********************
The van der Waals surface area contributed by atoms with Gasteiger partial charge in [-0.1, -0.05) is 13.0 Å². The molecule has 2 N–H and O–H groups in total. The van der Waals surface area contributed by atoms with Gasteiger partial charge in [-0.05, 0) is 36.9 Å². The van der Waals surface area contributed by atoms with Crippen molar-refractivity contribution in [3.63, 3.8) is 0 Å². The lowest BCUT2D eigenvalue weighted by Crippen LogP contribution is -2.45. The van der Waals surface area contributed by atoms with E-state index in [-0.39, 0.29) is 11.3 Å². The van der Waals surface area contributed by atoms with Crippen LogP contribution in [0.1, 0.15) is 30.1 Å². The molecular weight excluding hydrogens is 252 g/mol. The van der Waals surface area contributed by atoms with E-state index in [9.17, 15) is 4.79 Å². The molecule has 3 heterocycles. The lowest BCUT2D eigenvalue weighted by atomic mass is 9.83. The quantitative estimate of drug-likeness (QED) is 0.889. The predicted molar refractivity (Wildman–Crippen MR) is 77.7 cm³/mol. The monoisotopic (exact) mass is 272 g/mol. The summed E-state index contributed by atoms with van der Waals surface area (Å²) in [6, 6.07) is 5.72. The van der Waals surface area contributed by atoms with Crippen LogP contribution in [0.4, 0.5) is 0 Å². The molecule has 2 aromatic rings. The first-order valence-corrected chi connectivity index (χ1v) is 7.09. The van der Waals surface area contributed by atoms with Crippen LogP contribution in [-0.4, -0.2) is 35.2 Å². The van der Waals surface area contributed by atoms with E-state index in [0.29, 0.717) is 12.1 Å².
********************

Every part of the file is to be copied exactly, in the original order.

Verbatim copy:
The van der Waals surface area contributed by atoms with Gasteiger partial charge in [-0.1, -0.05) is 13.0 Å². The molecule has 2 N–H and O–H groups in total. The van der Waals surface area contributed by atoms with Gasteiger partial charge in [-0.05, 0) is 36.9 Å². The van der Waals surface area contributed by atoms with Crippen molar-refractivity contribution in [3.63, 3.8) is 0 Å². The lowest BCUT2D eigenvalue weighted by Crippen LogP contribution is -2.45. The van der Waals surface area contributed by atoms with E-state index in [-0.39, 0.29) is 11.3 Å². The van der Waals surface area contributed by atoms with Crippen LogP contribution in [0.1, 0.15) is 30.1 Å². The molecular weight excluding hydrogens is 252 g/mol. The van der Waals surface area contributed by atoms with E-state index in [9.17, 15) is 4.79 Å². The molecule has 3 heterocycles. The lowest BCUT2D eigenvalue weighted by atomic mass is 9.83. The quantitative estimate of drug-likeness (QED) is 0.889. The predicted molar refractivity (Wildman–Crippen MR) is 77.7 cm³/mol. The monoisotopic (exact) mass is 272 g/mol. The summed E-state index contributed by atoms with van der Waals surface area (Å²) in [6, 6.07) is 5.72. The van der Waals surface area contributed by atoms with Crippen LogP contribution in [0.4, 0.5) is 0 Å². The molecule has 2 aromatic rings. The first-order valence-corrected chi connectivity index (χ1v) is 7.09. The van der Waals surface area contributed by atoms with Crippen LogP contribution in [-0.4, -0.2) is 35.2 Å². The van der Waals surface area contributed by atoms with E-state index in [0.29, 0.717) is 12.1 Å².